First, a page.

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New Orleans - February 2006

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New Orleans

Rail Transit Online, February 2006 

Rebuilding with LRT

The Bring New Orleans Back Commission has proposed a comprehensive, and controversial, plan to revive the hurricane-devastated city that relies in part on short streetcar extensions and construction of a 53-mi. (85.3 km) light rail system costing an estimated $3 billion.  There would also be a separate commuter rail network linking New Orleans with the capital at Baton Rouge and other cities along the Gulf Coast, although this is considered a long-term project.  Light rail transit would be a unifying force within the city, according to the commission, connecting neighborhoods with each other and with the airport, downtown and other commercial centers.  Residential and business development would be clustered around stations.  The commission report envisions LRT lines on Elysian Fields Avenue, Canal Boulevard, South Claiborne Avenue, St. Claude Avenue and Chef Menteur Highway.  However, other recommendations contained in the sweeping but non-binding plan, including a deadline for the start rebuilding, have generated intense opposition from residents.  Much of the plan, including LRT, must be approved by Washington, which will provide substantial funding.  Thus, it’s far too early to determine which proposals — if any — will ultimately be adopted. 

Power from Boston

Streetcars may be running the full length of Canal Street by the start of Mardi Gras thanks to the loan of a portable electric substation by Boston’s MBTA.  The unit, mounted on a 60-ft. (18.3 meter) trailer, was purchased by the MBTA in 1984 for emergency backup but has been unused for years.  The New Orleans Regional Transit Authority (NORTA), needing temporary replacements for its hurricane-battered traction power system, went on a nationwide search for equipment.  The MBTA was the only agency with a transportable substation that could provide the 600-volt power used by NORTA’s streetcars.  “In this case, age was on our side,” MBTA general manager Daniel A. Grabauskas told The Boston Globe.  He was referring to both the Boston and New Orleans transit systems, which date back to the early days of electrification.  The three-transformer unit was sent to a firm in Virginia for some maintenance work and was due in New Orleans by Feb. 4.  If the substation is needed back in Boston, it can be returned on five days notice.  NORTA hopes to restore service on both the full Canal Street line and the branch to City Park.  Streetcar service began on the Riverfront Line and along a portion of Canal last Dec. 18.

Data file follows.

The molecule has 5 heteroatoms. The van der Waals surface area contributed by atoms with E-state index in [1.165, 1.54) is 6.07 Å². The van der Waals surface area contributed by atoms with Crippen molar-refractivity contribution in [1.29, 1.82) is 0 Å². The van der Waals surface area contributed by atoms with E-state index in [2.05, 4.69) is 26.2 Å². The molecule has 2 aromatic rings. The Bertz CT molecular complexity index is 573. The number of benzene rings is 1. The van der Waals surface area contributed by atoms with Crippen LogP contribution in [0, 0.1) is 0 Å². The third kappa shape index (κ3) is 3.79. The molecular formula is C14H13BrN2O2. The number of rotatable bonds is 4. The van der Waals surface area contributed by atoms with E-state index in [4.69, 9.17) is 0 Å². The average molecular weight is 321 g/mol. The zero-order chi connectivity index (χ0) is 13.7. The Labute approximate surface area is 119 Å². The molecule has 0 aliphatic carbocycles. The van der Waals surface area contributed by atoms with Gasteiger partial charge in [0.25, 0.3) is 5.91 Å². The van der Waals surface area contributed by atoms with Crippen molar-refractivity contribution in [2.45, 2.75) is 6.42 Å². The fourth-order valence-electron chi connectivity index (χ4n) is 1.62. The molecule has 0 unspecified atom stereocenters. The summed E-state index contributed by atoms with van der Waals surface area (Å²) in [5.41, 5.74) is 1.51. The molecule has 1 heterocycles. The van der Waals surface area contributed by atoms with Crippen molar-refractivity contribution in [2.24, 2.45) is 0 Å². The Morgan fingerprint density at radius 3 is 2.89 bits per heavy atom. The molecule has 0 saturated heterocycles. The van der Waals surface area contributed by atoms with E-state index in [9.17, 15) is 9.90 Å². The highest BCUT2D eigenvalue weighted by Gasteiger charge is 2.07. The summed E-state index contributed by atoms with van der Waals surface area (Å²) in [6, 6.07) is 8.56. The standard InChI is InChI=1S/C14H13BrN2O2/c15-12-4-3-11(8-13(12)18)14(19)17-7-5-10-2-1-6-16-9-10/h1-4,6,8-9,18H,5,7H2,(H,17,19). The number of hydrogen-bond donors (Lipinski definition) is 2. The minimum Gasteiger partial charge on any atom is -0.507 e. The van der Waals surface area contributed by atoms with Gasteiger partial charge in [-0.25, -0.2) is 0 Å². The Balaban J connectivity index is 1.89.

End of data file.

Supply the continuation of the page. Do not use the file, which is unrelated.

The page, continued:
Web site: www.norta.com


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